The main thing I’ve learnt during this is that you have to keep going

Being strong or positive doesn’t come into it, it’s just about taking one step after another and live in the moment. Never take your life for granted and if something doesn't feel right in your body please seek medical advice. 

Being strong or positive doesn’t come into it, it’s just about taking one step after another and live in the moment.

Please ensure you highlight to your medical professionals that your age doesn't not mean you can't get cancer.

Show them the Bowel Cancer UK Never to Young campaign and this story!. I will be forever grateful for the NHS and the care I have received. 

One piece of advice is ask someone to help you update your friends on your situation, it can be very tiring updating everyone.

Don't put pressure on yourself to bounce back, take your time and listen to your body and take part in something you enjoy. I joined Tenovus Sing With Us choir and accessed support from Maggies and Rowan Tree Cancer Care

I'm continuing to rebuild my life and now back in work full time. I now realise that I was unwell for a long time but due to being young, fit and healthy I never thought I could have cancer neither did the health professionals. If something is not right with your body keep going to your GP and if you can, pay privately if your not listened to. Your health is your wealth. 


How do I make myself heard when I think I have cancer?

If you suspect you have cancer, it is important to see a doctor as soon as possible. They can perform diagnostic tests and give you a proper diagnosis. It can be difficult to be heard or taken seriously when you think you have cancer, but the best way to be heard is to be clear and assertive with your doctor. You can also bring a family member or friend with you to your appointment for support. Additionally, if you have any concerns or questions about your diagnosis or treatment, don't hesitate to seek a second opinion.

What are some general tips on being listened to?

*Speak clearly and assertively: Speaking in a confident and clear voice helps. Use "I" statements to express your thoughts and feelings, and avoid sounding hesitant or uncertain.

*Be prepared: Come to the conversation with facts and figures to back up your points, if needed.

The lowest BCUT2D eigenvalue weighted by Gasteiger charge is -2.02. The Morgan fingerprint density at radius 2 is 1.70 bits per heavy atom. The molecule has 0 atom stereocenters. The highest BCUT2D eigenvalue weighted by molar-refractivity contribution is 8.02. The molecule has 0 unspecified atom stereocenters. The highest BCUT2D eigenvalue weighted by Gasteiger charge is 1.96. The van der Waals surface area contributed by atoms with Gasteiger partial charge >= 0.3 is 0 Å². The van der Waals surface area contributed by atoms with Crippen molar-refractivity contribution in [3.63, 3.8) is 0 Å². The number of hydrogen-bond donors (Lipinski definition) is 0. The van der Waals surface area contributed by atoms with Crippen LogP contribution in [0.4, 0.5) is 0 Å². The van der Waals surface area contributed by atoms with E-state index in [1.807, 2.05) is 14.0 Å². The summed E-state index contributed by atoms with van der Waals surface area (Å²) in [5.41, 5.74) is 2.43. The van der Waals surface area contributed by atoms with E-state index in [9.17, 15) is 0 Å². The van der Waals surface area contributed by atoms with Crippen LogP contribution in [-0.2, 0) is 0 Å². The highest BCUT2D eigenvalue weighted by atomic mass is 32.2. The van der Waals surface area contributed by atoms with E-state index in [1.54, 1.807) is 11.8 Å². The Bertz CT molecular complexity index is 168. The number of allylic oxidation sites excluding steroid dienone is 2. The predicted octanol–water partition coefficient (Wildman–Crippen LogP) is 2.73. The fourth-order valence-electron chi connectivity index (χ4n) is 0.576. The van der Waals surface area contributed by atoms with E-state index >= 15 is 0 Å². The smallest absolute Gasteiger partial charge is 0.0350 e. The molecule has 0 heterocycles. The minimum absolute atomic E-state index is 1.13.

*Stay on topic: Stick to the topic at hand and avoid getting sidetracked by unrelated issues.

*Listen actively: Show that you are listening by nodding, making eye contact, and asking questions.

*Show respect: Speak to the other person in a respectful and professional manner.

*Timing is key: Choose a good time to talk when the other person is likely to be more receptive and when there is no background noise.

*Be persistent: If you are not heard at first, don't give up. Be persistent and reiterate your point of view.

*Seek support: Bring a friend or family member with you to a conversation, they can help you make your point.

*Find common ground: Try to find common ground with the person you are speaking to, and build on that.

*Be open to feedback. Listening actively is important but also use your words to show that you are open to what is being said at your meeting.

What are the symptoms of bowel cancer?

The symptoms of bowel cancer can vary, and they may not appear until the cancer is advanced.

Some common symptoms include:

*Persistent abdominal pain, discomfort, or cramping
*A change in bowel habits, such as constipation or diarrhea
*Rectal bleeding or blood in the stool
*A feeling of incomplete bowel evacuation
*Fatigue, weakness, or a loss of appetite
*Unexplained weight loss
*A lump or mass in the abdomen

It's important to note that these symptoms can be caused by other conditions, not just bowel cancer. However, if you experience any of these symptoms, it's important to see a doctor for a proper diagnosis.

It's also worth noting that some people with bowel cancer may not have any symptoms at all. This is why regular screenings for colon cancer are recommended for people over 50 or those with a family history of colon cancer.

Thoughtful gifts for people with colorectal cancer

Further reading

Taking a Camper-Van Road-Trip Facing Advanced Lung Cancer & Radiotherapy.

The Story Of A Remarkable Lady Diagnosed With Stage 4 Bowel Cancer

I’m Not My Cancer: Not Just A Breast Cancer Survivor!

Cancer Is Like A Car, Its Everywhere When You Choose To Look